The Courier News from Blytheville, Arkansas on September 27, 1955 · Page 19
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The Courier News from Blytheville, Arkansas · Page 19

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Location:
Blytheville, Arkansas
Issue Date:
Tuesday, September 27, 1955
Page:
Page 19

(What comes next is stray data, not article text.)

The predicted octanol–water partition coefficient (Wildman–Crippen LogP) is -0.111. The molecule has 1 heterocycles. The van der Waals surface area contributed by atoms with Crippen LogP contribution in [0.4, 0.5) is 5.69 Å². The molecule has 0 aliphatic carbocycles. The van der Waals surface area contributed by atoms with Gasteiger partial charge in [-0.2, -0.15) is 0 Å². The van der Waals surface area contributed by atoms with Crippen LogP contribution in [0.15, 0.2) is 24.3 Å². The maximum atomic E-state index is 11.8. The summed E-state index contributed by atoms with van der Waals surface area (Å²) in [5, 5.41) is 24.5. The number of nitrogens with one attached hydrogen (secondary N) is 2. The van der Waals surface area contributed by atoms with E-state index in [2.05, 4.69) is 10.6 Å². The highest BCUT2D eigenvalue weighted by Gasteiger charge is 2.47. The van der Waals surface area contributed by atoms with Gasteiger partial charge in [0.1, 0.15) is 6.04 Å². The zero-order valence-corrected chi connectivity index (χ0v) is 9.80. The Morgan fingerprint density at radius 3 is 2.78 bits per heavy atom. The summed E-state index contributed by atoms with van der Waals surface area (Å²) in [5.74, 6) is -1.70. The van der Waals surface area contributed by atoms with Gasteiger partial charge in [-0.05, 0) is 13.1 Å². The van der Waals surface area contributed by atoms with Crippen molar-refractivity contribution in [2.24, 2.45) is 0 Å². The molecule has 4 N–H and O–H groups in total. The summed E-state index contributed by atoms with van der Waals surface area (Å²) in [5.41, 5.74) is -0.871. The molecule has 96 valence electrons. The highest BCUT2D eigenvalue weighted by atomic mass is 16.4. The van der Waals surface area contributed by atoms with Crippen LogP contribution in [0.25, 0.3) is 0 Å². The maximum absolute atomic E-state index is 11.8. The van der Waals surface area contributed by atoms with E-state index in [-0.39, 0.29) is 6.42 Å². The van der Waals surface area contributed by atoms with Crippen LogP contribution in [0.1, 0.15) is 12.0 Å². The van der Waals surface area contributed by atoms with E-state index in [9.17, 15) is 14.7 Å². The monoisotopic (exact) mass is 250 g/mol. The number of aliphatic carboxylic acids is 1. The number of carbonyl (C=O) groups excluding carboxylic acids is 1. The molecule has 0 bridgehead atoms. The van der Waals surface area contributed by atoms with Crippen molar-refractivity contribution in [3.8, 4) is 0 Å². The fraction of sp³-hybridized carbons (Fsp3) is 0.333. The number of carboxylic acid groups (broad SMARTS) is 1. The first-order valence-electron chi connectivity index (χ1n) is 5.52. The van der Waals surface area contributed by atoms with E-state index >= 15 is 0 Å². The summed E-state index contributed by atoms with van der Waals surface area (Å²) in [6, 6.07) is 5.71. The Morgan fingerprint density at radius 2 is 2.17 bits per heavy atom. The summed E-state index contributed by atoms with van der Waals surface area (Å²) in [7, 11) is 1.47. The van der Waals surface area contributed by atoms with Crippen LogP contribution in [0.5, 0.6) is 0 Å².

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TUESDAY, SEPTEMBER 2T, WOT BLYTHEVILLB (ATfK.y (JUUKIER MfiWS Bright Cottons Add Glamour to Kitchen A , kitchen can become a showplace area where you'll be proud to entertain .brief visitors and even weekend house guests. As one of the most lived-in rooms of the house, it should take priority in any redecorating scheme. Sometimes a new sink, new cabinets or the opening up of a wall to provide more window space may be in order. Often the job can be done with fabrics alone, and you may be surprised to discover that the fabrics arc right at hand in a kitchen drawer. Cotton dish towels and toweling make wonderful decorative fabrics' for the kitchen, as interior decorators have discovered. Brilliant multicolor stripes, gay plaids, bold checks and bright floral .designs are K . few of the current patterns in dish towels that offer decorative possibilities. Two-Tow e! Curtains With two dish towels, you can make a pair of delightful curtains, the Cannon Homemaking Institute Bathroom Carpet Is Luxury Note The parlor rug has come to the bath, thanks to cotton carpeting which can be installed with ease and which washes like a dream. Lush, deep-pile carpets which used to be seen only in the living room are now being prescribed for the bathroom. They hide the ham cold tiles of the bathroom floor, minimize slipping and provide 'a warm spot of color underfoot. Washable, pre-shrunk bathroom carpeting can now- be had by the yard, along \vith art instruction kit complete with cutting knife, meas uring- device and pattern square. The 36-inch widths are securely taped together to fit the floor. Once installed, the cotton sections can be un-taped, picked off the floor and dumped in the washing machine like wish cloths. Decorators advise selection ofj your cotton wall-to-wall carpeting | «t the same time you pick out towels and shower curtains. This will] result in a harmonious bathroom color scheme. Since the usual bathroom floor is small, extravagant styles and colors can be put down. points out. Towels 18 by 3« inches are just the right size for small pantry windows or the standard low window usually found over 1 the kitchen sink. Simply sew six plastic rings at the top of each towel. If you prefer wider curtains, two towels can \x stitched together to provide more fullness. Cotton dish toweling, usually 18 inches wide when sold by the yard, also makes fine decorative fabric. R-ench Provincial type curtains can be made by stitching gay little toweling ruffles in rows across straight kitchen towels. One homemaker decorated her kitchen window and dinette in bright toweling and made table mats to match from kitchen towels. From one 18 by 36-inch towel she cut three 12 by 18-inch mats, fringing all edges about an inch. Three matching napkins 12 by 12 inches square were cut from another towel and fringed like the table mats. For complete harmony between you and your new kitchen decor, make a practical "butcher type" apron from dish towels. There are ali sorts of accessories that can be made from towels, too: toaster covers, waffle iron covers and scarves for surfaces you like to cover up. Homeowners Demand New Fashions Tho home furnishing industry is becoming as fashion minded as the dress industry, with homeowners demanding new ideas in decorating styles. Panelists at a 1955 wholesale home furnishings market agreed that thia i£ a significant trend in American manners, and they promised new kinds of fabrics and furniture to meet the demand for change. "Soon people will be shopping lor new dining-room and living room furniture every four or five years, just as they shop for new autos,'' said one manufacturer. Most, families are refurnishing and redecorating their home more frequently than ever before, remarked another panelist. Sewing Center May Add Charm Every woman needs a sewing corner of her own. When this corner [ adds a pretty decorator note to the i room, the entire family takes pleasure in it. . t A typical setting makei good use : of small space, blending period anti modern decor. A formica top converts a sliding door shelf unit and chest of drawers unit into a kneehole desk. Cottage curtains, made; of pink cotton fishnet and hung \ from black curtain rings harmo- , nize well with a pink wall and modern couch cover. Basic piece is a slant-needle por- ' t:.ble Singer sewing machine. The fishnet offers no stitching problem i on this machine. Local sewingi center experts suggest use of tissue paper under the fabric to speed • the hemming. The tissue is torn; away when stitching is done. A scalloped heading is easy to make with a paper pattwn you draw yourself. When estimating yardage, illow double the window width for full- IMM. Measure from top curtiin rod to center at window and from center to window liU. Add I Inchet for facing at top >nd 4 inches tor double 2-inch hem at bottom. MADISON WEAVERS Tel. 5-5969 22 S. Third St. Re-weaving - Burns Tears & Moth Holes Memphis, Tenn. Compliments MANGET BROS COTTON 41 U 1-1771 GARDEN SCENE — These three Blytheville women are modeling cotton dresses from the Maid of Cotton wardrobe to be shown at the National Cotton Picking Contest fashion show Friday afternoon. Mrs. Harold Thompson (left) wears a pale blue gingham by William Lind with the newer flared skiri silhouette and high arched bodice — a fine sanforized cotton. Mrs. Cecil Connell (center) has donned a simple French looking shealh with a smart new bateau neckline by Herbert Meyer Mrs. Ben Cavens is wearing a loveiy sundress with a cape stole in a huge fruit print — latest fashion news. (Courier News Photo) Anyone with. Daring Can Redecorate; Says Dorothy Draper S. T. LOWRY COTTON CO. November 6th Street Memphis, Tenn. Courage, ladies ;Dorothy Draper says anyone with a little daring can do a good job of redeconuion. i The world-famous - decorator-de i signer believes many homemakers > who put off redoing a room" are i simply afraid to let themselves go. j "People like >o make excuses." I Mrs. Draper maintains. "They say s they haven't enough money—that's j Just bosh. They can always splash some lovely colons around, dye some I old material and create a whole new room. I "The way to learn decortair.e is i to do it." she says. "Whatever you ; delight in. is right. I "Tell them to strengthen their : backbones," Mrs. Draper -said to an interviewer on a recent visit to her : bright, fabric-strewn offices in New York. "No excuses now — anybody ran do it. The only thing that matters is having the daring to do it." The dynamic president of Dorothy Draper, Inc. is herself a doer and riarer accustomed lo setting the : iashion world on its ears with her revolutionary concepts of scale in : decoration and a tradition-defying I palette of fresh, clear colors. With !a suave disregard of orthodox text' book rules, she has evolved her own 1 fresh approach to decoration. ' ' "Just don't be dull," is her motto. "There are no rules except, Does it look right, and has it the right • color-scale and practicality?" i Decor by Dorothy Draper has rome to be the hallmark of ro- , mance and excitement in decora- I lion. Among the scores of cele- i brated gathering places which bear i her distinctive imprint are The Greenbrier, the Hampshire House. the Gideon Putnam in Saratoga Springs, the Hotel Quitandinha in Brazil, a new restaurant at the Metropolitan Museum ui New York. Sak's Fifith Avenue's Palm Beach Shop, as well us theaters, hospitals and many other interiors. Last Spring. Mrs. Draper set out to discover Spain as guest of the Spanish government. She returned with a fiesh new approach to home decoration, creating a colorful collection of coorintia^ed fabrics, wallpaper and furniture which translates Old World culture in sophisticated American terms. Among the striking designs In this "Espana" collection are cotton batistes, ducks and prints, a^ well as coiton carpets in vivid hu&s. "One of the most exciting things is what has happened to cotton." Mrs. Draper says. "Cotton V fashion .success shows that it isn't the price that counts but the effect you richieveht —e chic with which curtains are draped and the drama with which the color scheme is evolved." There are four main types of groups of human blood, known as O. A, B and AB. Hew i Bedding \ Induces Sleep Statistics show that more than j three billion sleeping pills are sole 1 annually. An investment in good t bedding will pay better sleep ch'vi-- dends in many cases, according to i the National Cotton Council. i A good mattress that gives the '< proper support is essential to re- I laxing sleep. j i Many families sre usins: old. worn'' I bf-dtiin? long anr;r its useiul life 1 should be considered over. Sleep | equipment, contrary to what many i people think, rioe-s not last a lite- • time. The estimated life of a mat{ tress in normal use is around ten years. I WTien bedding- Is worn out, it should be replaced immediately with a new cotton innerspring mattress, that does offer adequate support. j | To test- a mattress, place a yard- • 'stick across it a: several imervals. ; | If the mattress touches the yard-! | slick st, every point, it is no doubt: ] still level. If it dip^ dn\vn in spots.. | however, it is worn out- and needs j i repiacine. ; A real help to ;he outdoor chef i?. • a pair of cotton-asbestos gloves.'' barbecue mitts that are made for heat protection. They are con- ; structed of sturdy blue denim with; palm and inner fincer^ oi woven! asbestos. The gloves come in one size only, cut large to in ail sizes. BEST OF LUCK ON YOUR 16th NATIONAL COTTON PICKING CONTEST Compliments of Weymouth Construction Co. 2174 PERSON MEMPHIS, TENNESSEE Compliments of a Friend you'll find all the really fine footwear at Palter DeLiso Andrew Cellar • DeLiso Debs 'Miami Wedgelings Degas . David Evins John Marino Bally oi Switzerland British Walkers Mr. Stanley